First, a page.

Rabin was no Achav, and Harav Meir was no Yoshiyahu, but both in their time could be compared to those kings of the Tanach.
Rabin denied the Torah, but, like Achav, he was a soldier who defended the country since his youth. He was a beloved leader for many people, and a great many attended his funeral to mourn his death.
Meir was a talmid chacham (Torah scholar) and great leader for many people. He brought the plight of the Jews in the Soviet Union from page 54 of the paper to page one, which eventually brought down the Soviet Union, opening the gates of freedom to all Jews who wished to leave. There were close to two hundred thousand people at his funeral.
Each one represented radically different outlooks, and their deaths testified to their contrasting beliefs.
Rabin was killed on Motzei Shabbat of parshat Lech Lecha, and Meir was killed close to the following Shabbat, parshat Vayeira (in different years).
In parashat Lech Lecha, when Avraham is informed that Sarah will give birth to a son, Avraham replies to God “lu Yishmael yich’ye le’fanecha” – “May Yishmael live before you”. Avraham comes to the defense of Yishmael, and requests equal rights for his son, born from Hagar, the Egyptian woman.
In parshat Vayeira, Sarah demands of Avraham to send Yishmael away, saying, (Bereishit , 21:10)
“Chase away this maidservant and her son, for this son of the maidservant will not inherit together with my son Yitzchak”
Sarah instinctively sees the evil and wildness in the soul of Yishmael, and knows that Yitzchak and Yishmael will never be able to live together. God tells Avraham to abide by the request of Sarah, for she is correct – Yishmael and the future descendants of Yitzchak will never be able to live together.
Rabin, who was killed near Parshat Lech Lecha, adopted Avraham’s position, and believed that the two peoples can live together. Toward this end, he returned to Eretz Yisrael the PLO murderers living in Tunisia, and gave them forty thousand weapons. Harav Meir, whose holy neshama left the world close to parshat Va’ya’ra, adopted the position of Sarah, which was affirmed by God – that the souls of the two are hewn from vastly different worlds – Yitzchak is the ben Torah, worthy to be a korban for God on Mount Moriah, while Yishmael is a “pereh adam”, who prefers death over life.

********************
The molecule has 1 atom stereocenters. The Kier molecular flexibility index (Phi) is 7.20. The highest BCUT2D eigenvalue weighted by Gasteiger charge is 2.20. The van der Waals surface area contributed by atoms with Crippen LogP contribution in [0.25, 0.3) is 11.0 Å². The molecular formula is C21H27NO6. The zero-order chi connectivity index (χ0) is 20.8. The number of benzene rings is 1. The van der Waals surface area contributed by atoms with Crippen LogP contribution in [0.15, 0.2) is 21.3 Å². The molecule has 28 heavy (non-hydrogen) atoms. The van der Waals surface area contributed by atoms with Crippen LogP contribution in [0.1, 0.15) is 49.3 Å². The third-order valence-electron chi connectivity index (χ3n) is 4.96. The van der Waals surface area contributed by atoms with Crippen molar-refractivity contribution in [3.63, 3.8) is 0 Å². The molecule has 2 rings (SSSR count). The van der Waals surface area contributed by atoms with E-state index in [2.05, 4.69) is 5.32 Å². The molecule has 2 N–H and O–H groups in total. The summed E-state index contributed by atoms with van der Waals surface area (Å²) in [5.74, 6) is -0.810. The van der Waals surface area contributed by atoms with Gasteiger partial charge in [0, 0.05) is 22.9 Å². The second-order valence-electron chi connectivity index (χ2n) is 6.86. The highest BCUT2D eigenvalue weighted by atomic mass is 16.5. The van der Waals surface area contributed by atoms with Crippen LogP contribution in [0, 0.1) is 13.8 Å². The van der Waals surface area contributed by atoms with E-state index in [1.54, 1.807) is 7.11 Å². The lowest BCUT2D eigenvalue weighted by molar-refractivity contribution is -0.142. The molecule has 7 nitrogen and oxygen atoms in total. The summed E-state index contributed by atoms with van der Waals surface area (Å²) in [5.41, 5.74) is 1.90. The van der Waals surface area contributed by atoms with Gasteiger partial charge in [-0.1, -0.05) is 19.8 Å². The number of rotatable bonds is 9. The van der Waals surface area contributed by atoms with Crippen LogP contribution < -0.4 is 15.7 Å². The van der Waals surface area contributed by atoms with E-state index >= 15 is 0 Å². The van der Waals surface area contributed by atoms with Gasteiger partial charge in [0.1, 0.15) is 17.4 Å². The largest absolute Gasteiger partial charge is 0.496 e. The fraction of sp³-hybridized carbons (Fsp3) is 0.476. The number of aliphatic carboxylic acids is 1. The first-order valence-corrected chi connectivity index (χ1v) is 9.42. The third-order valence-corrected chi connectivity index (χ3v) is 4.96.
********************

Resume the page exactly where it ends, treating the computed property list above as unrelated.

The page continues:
God tells Avraham that Sarah is correct in her assessment of the two sons of Avraham- Yishmael must be sent away, for he cannot live side by side with Yitzchak.
Harav Meir preached and pleaded that the people of Israel should see the future, and take steps to prevent the tragedies we are witnessing today; Rabin wanted to give them half of Eretz Yisrael, despite the words of our mother, Sarah, “for the son of this maidservant will not inherit with my son Yitzchakt. History has played out in the manner told by God to Avraham, to abide by the wishes of Sarah. May the souls of both these men be united with the living souls in Olam Haba.
Part Two – On this day….
The Parasha describes a surrealistic scene, which befits (le’havdeel) a silent-action movie of the 1920’s rather than a true-life happening.
Avraham Avinu sends his servant, Eliezer of Damascus, on a vital mission to find a suitable wife for his son Yitzchak; thus entrusting him with the future of Klal Yisrael.
Towards evening, Eliezer arrives at Ur Kasdim, Avarham’s birthplace, in record time to, setting his caravan to rest by the town well. He then turns to the God of his master with a request that He “…show kindness to my master Avraham”.
Beraisheet 24: 15-20. From what is written, one gets the impression of absolute impatience. Verse 15 begins with
“And it came to pass, that before He (Eliezer) had done speaking, that Rivka approached…”
The Torah points out that before Eliezer concludes his prayer to God, the selection has already been made.
In verse 17, we are told that Eliezer runs to meet her. He did not walk politely, as befitting one who is approaching a young maiden for the first time. He runs toward her.
In verse 18, we are told that Rivka
“…hastened to put down her pitcher”
and to pour out water for the ‘parched’ Eliezer, who must not have appeared to be dying of thirst for such a person is incapable of ‘running’.
In verse 20, Rivka is once again hurrying, as it states.
“And she hastened and emptied her pitcher into the trough”
and then, “…and she ran again into the well to draw (water)”
We find here, once again, that Eliezer runs to meet her, and Rivka runs three times.
There is no parallel in TaNaCh for such conduct. This begs the question. What is happening here?
Let us return to verse 11:
Here we are informed that Eliezer arrives at the city
“…at the time of evening, at the time the women come out to draw water”.